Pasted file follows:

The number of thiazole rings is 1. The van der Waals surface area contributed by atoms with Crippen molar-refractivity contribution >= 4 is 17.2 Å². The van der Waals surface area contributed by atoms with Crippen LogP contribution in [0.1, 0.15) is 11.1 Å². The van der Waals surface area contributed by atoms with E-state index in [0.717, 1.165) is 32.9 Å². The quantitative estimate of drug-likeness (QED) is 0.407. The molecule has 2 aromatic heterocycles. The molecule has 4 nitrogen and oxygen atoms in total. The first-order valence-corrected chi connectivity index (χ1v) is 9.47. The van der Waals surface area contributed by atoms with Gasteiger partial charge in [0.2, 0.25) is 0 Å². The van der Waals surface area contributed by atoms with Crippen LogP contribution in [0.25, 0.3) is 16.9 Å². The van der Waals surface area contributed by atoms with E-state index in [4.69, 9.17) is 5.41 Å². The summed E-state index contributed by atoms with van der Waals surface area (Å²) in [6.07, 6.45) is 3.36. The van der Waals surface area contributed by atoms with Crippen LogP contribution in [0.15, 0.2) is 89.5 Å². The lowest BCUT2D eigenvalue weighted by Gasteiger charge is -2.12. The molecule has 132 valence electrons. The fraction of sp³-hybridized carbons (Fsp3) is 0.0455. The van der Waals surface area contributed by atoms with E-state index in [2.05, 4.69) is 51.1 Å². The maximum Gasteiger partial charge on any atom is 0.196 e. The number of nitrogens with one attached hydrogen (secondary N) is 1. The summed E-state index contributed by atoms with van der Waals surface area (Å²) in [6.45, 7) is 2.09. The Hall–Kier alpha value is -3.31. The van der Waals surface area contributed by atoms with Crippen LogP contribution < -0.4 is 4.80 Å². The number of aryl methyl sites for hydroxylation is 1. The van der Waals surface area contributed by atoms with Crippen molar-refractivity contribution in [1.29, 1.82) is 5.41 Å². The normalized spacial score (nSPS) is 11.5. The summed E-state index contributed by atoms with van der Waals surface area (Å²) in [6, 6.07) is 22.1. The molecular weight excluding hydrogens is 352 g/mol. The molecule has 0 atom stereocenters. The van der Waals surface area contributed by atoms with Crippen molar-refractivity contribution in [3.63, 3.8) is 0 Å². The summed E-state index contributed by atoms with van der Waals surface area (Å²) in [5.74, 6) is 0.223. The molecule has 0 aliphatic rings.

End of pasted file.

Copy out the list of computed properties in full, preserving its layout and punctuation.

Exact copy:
The number of thiazole rings is 1. The van der Waals surface area contributed by atoms with Crippen molar-refractivity contribution >= 4 is 17.2 Å². The van der Waals surface area contributed by atoms with Crippen LogP contribution in [0.1, 0.15) is 11.1 Å². The van der Waals surface area contributed by atoms with E-state index in [0.717, 1.165) is 32.9 Å². The quantitative estimate of drug-likeness (QED) is 0.407. The molecule has 2 aromatic heterocycles. The molecule has 4 nitrogen and oxygen atoms in total. The first-order valence-corrected chi connectivity index (χ1v) is 9.47. The van der Waals surface area contributed by atoms with Gasteiger partial charge in [0.2, 0.25) is 0 Å². The van der Waals surface area contributed by atoms with Crippen LogP contribution in [0.25, 0.3) is 16.9 Å². The van der Waals surface area contributed by atoms with E-state index in [4.69, 9.17) is 5.41 Å². The summed E-state index contributed by atoms with van der Waals surface area (Å²) in [6.07, 6.45) is 3.36. The van der Waals surface area contributed by atoms with Crippen LogP contribution in [0.15, 0.2) is 89.5 Å². The lowest BCUT2D eigenvalue weighted by Gasteiger charge is -2.12. The molecule has 132 valence electrons. The fraction of sp³-hybridized carbons (Fsp3) is 0.0455. The van der Waals surface area contributed by atoms with E-state index in [2.05, 4.69) is 51.1 Å². The maximum Gasteiger partial charge on any atom is 0.196 e. The number of nitrogens with one attached hydrogen (secondary N) is 1. The summed E-state index contributed by atoms with van der Waals surface area (Å²) in [6.45, 7) is 2.09. The Hall–Kier alpha value is -3.31. The van der Waals surface area contributed by atoms with Crippen LogP contribution < -0.4 is 4.80 Å². The number of aryl methyl sites for hydroxylation is 1. The van der Waals surface area contributed by atoms with Crippen molar-refractivity contribution in [1.29, 1.82) is 5.41 Å². The normalized spacial score (nSPS) is 11.5. The summed E-state index contributed by atoms with van der Waals surface area (Å²) in [6, 6.07) is 22.1. The molecular weight excluding hydrogens is 352 g/mol. The molecule has 0 atom stereocenters. The van der Waals surface area contributed by atoms with Crippen molar-refractivity contribution in [3.63, 3.8) is 0 Å². The summed E-state index contributed by atoms with van der Waals surface area (Å²) in [5.74, 6) is 0.223. The molecule has 0 aliphatic rings.